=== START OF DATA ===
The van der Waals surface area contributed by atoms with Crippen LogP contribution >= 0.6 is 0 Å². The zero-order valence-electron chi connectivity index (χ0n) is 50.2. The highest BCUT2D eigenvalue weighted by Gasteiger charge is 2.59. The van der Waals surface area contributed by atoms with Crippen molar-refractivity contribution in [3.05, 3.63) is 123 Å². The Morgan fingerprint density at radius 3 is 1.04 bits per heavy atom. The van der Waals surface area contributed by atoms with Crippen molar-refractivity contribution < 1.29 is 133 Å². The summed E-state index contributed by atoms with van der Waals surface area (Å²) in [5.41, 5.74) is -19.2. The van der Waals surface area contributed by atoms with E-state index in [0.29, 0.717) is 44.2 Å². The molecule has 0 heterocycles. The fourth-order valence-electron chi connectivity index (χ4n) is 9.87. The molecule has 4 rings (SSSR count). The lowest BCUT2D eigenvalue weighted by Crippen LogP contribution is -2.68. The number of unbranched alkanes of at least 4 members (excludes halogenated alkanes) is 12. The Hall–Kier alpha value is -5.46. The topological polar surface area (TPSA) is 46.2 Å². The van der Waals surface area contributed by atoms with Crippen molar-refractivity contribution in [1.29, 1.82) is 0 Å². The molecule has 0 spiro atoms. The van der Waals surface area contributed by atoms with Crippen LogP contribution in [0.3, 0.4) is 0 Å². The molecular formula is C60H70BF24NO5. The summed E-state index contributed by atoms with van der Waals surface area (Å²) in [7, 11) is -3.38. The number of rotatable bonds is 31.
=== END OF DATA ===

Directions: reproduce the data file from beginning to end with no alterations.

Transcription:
The van der Waals surface area contributed by atoms with Crippen LogP contribution >= 0.6 is 0 Å². The zero-order valence-electron chi connectivity index (χ0n) is 50.2. The highest BCUT2D eigenvalue weighted by Gasteiger charge is 2.59. The van der Waals surface area contributed by atoms with Crippen molar-refractivity contribution in [3.05, 3.63) is 123 Å². The Morgan fingerprint density at radius 3 is 1.04 bits per heavy atom. The van der Waals surface area contributed by atoms with Crippen molar-refractivity contribution < 1.29 is 133 Å². The summed E-state index contributed by atoms with van der Waals surface area (Å²) in [5.41, 5.74) is -19.2. The van der Waals surface area contributed by atoms with E-state index in [0.29, 0.717) is 44.2 Å². The molecule has 0 heterocycles. The fourth-order valence-electron chi connectivity index (χ4n) is 9.87. The molecule has 4 rings (SSSR count). The lowest BCUT2D eigenvalue weighted by Crippen LogP contribution is -2.68. The number of unbranched alkanes of at least 4 members (excludes halogenated alkanes) is 12. The Hall–Kier alpha value is -5.46. The topological polar surface area (TPSA) is 46.2 Å². The van der Waals surface area contributed by atoms with Crippen molar-refractivity contribution in [1.29, 1.82) is 0 Å². The molecule has 0 spiro atoms. The van der Waals surface area contributed by atoms with Crippen LogP contribution in [0.3, 0.4) is 0 Å². The molecular formula is C60H70BF24NO5. The summed E-state index contributed by atoms with van der Waals surface area (Å²) in [7, 11) is -3.38. The number of rotatable bonds is 31.